Remember the movie "Jurassic Park?" I suspect most folks remember one of the dinosaur scenes the best-the T-Rex peeking into a jeep or the 'raptors looking for the kids. Those are great visuals. But it's interesting that even way back then, long before I started blogging or even before my work assignment was more specifically focused on "green," the thing I remember most was a line about humanity's arrogance that we could somehow eradicate LIFE.

As regular readers know, I'm a fan of science fiction and that's a common theme in a lot of science fiction-the examination of questions such as, "What is life?" and also, "How do we value life, particularly in different forms?" That's not just looking at little green men, either, but exploring issues of possible intelligence in animals like dolphins, chimps and even squid(!), or looking at the role plants play, etc. (Want a wood-industry-specific reading list? I can probably think of a dozen books specifically about interacting with trees! Avatar, anyone?)

As I started to write this blog, I went to Google the quote below to get it right. (And as a side note, isn't it amazing and wonderful and maybe even a little scary that I can find not one, but dozens of sites offering me the quotes from the movie!?) Reading over the lists, I found more than one quote from the movie on that theme and realized that I had blended in my mind different conversations. Here it is:

"The planet has survived everything, in its time. It will certainly survive us."
I'd agree with that. Right now, short of the sun going nova or an asteroid big enough to shatter the planet, no matter what we're likely to do, the planet will go on without us. It might not be in a form that we recognize, nor will it have the diversity of life or contain the same forms of life we know now, but the planet and life will go on. It would take a lot to totally eradicate all types of life from this earth-so the question comes about valuing a specific type of life. I find the fact that the cockroaches and bacteria live only limited cold comfort….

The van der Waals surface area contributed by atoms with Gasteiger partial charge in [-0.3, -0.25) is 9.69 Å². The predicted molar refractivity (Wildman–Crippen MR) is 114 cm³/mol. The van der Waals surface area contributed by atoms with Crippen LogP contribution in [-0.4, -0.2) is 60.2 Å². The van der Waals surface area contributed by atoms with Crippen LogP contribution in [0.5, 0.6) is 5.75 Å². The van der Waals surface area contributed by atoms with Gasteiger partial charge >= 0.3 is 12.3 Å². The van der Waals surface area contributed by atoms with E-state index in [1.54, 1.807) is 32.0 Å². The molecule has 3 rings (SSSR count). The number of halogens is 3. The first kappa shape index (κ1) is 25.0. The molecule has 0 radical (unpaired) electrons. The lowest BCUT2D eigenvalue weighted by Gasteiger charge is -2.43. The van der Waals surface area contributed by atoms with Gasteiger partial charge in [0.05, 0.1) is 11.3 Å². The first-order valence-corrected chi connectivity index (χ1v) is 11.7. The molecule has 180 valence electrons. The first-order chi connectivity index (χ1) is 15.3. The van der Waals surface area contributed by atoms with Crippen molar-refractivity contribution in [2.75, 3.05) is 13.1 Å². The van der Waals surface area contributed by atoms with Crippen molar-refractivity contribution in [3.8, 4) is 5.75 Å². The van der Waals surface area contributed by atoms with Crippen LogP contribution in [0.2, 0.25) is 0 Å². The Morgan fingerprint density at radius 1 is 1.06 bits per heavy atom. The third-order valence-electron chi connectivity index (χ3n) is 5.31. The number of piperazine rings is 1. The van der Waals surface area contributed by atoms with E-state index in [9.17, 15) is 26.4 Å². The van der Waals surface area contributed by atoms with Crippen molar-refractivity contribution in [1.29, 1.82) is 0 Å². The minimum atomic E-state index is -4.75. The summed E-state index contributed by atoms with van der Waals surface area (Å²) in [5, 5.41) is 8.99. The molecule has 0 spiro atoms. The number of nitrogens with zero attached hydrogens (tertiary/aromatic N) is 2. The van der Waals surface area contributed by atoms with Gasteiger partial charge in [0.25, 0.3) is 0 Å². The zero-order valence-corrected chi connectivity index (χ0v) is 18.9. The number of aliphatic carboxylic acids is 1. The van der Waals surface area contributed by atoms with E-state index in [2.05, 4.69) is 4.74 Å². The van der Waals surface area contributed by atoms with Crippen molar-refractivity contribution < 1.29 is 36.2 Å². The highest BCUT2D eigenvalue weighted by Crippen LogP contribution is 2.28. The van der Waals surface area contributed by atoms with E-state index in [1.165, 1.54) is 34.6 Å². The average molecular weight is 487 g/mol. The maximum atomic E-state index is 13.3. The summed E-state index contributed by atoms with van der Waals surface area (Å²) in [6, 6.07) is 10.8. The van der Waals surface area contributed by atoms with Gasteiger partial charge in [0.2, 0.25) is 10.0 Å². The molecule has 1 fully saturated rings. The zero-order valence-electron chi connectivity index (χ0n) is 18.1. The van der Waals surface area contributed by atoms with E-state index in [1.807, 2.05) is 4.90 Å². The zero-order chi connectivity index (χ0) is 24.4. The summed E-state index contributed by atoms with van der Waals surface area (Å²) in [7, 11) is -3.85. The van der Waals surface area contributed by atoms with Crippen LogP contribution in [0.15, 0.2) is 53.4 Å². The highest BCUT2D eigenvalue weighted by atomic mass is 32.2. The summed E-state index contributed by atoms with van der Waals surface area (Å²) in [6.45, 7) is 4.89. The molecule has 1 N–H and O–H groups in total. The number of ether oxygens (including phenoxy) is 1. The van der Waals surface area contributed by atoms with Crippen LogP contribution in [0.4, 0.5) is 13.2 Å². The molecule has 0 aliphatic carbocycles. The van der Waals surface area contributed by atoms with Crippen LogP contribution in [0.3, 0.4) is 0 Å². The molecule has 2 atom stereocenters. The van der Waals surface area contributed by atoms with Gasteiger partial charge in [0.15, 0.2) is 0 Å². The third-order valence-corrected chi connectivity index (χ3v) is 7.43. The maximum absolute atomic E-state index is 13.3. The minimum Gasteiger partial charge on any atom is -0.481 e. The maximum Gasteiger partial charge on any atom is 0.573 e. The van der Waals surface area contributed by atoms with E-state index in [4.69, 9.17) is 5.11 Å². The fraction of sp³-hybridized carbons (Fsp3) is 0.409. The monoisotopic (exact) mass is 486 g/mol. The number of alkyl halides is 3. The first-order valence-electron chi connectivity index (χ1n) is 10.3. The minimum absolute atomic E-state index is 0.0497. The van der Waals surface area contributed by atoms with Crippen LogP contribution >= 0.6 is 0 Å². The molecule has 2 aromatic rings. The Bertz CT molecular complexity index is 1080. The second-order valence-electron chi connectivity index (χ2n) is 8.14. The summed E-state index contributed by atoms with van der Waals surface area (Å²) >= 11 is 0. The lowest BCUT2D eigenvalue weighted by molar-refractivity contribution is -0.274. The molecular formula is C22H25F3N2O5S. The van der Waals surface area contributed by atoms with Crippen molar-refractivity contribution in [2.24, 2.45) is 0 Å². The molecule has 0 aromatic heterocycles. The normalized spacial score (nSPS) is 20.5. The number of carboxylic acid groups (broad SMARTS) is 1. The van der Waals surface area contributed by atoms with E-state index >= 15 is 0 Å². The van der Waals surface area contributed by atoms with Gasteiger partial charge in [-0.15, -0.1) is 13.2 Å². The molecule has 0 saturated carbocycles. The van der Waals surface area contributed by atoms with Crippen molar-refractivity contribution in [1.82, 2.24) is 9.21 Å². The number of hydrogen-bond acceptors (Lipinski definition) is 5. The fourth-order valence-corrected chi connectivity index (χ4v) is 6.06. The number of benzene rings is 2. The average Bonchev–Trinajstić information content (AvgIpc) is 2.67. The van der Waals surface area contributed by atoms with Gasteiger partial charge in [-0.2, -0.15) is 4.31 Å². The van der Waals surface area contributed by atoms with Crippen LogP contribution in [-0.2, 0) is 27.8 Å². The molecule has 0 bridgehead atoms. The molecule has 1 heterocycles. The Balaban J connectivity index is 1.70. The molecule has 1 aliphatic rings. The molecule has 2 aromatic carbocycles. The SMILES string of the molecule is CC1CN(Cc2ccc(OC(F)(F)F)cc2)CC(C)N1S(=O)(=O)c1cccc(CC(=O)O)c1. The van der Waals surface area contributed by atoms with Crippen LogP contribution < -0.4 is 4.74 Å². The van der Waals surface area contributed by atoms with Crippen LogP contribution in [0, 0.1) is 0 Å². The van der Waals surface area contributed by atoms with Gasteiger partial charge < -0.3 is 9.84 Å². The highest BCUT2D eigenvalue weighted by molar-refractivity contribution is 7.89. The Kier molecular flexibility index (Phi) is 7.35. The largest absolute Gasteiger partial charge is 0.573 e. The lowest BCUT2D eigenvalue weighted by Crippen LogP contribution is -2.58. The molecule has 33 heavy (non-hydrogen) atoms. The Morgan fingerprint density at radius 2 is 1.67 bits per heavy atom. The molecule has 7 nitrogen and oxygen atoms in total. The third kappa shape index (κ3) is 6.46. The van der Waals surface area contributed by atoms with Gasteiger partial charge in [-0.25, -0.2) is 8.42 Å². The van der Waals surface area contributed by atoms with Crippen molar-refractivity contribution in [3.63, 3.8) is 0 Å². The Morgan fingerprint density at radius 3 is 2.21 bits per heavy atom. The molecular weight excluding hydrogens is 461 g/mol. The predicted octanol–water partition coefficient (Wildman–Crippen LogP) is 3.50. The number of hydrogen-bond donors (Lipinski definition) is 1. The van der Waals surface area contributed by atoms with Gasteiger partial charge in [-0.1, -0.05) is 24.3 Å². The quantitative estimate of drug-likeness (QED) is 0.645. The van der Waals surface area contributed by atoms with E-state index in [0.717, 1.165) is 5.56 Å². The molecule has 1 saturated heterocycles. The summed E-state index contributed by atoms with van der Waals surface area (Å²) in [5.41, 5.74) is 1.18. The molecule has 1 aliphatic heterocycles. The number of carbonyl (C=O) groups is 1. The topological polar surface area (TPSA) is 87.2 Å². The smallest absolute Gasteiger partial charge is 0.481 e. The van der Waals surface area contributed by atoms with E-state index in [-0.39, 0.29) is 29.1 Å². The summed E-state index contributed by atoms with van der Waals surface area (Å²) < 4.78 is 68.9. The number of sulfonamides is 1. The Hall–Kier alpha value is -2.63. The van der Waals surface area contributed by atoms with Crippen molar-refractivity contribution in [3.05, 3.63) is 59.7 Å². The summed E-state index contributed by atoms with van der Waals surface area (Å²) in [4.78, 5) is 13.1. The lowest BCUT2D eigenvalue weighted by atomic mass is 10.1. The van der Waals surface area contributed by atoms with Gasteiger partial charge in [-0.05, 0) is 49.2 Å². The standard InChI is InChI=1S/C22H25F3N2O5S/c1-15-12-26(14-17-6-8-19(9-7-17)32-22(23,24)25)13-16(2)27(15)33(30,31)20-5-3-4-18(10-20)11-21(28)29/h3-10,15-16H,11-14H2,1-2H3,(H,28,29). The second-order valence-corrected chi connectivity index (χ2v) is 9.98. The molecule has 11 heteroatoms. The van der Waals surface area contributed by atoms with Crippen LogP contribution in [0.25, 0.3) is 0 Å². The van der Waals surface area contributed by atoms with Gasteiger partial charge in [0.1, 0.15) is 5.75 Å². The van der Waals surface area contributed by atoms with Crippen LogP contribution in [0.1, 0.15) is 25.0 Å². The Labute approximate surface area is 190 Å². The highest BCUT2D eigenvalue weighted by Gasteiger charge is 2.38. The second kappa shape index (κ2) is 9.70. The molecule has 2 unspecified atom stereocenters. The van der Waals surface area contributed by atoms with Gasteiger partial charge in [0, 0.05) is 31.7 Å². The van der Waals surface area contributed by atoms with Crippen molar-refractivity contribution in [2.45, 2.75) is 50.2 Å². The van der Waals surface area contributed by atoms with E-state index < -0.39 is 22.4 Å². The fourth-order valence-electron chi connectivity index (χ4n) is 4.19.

"Living systems are never in equilibrium. They are inherently unstable. They may seem stable, but they're not. Everything is moving and changing. In a sense, everything is on the edge of collapse."
How does this relate to the wood industry?  It's a matter of choices. It's a matter of taking actions to protect the life forms we value. It's a matter of recognizing that everything is interconnected, so that while we may hate that mosquito, if we were to remove all mosquitoes from the ecosystem, the system itself may collapse. Who is to say which tree, which forest, which animal is key to our own survival?  After all:
"Let's be clear. The planet is not in jeopardy. We are in jeopardy. We haven't got the power to destroy the planet-or to save it. But we might have the power to save ourselves."

Elizabeth Baldwin has over 20 years of international wood sourcing experience. Very widely traveled, her résumé's "Special Skills" section includes "the ability to eat anything from raw horse to deep-fried scorpion." She serves as Metropolitan Hardwood Flooring's (metrofloors.com) ECO (Environmental Compliance Officer) and deals daily with the "green alphabet soup" of today's industry: FSC, CARB, LEED, and much more. She blogs for Hardwood Floors on all things green (and, as she says, " 'grey' and 'blue' and almost every color except 'black and white.' Nothing in this world is black and white, particularly not 'green issues.'")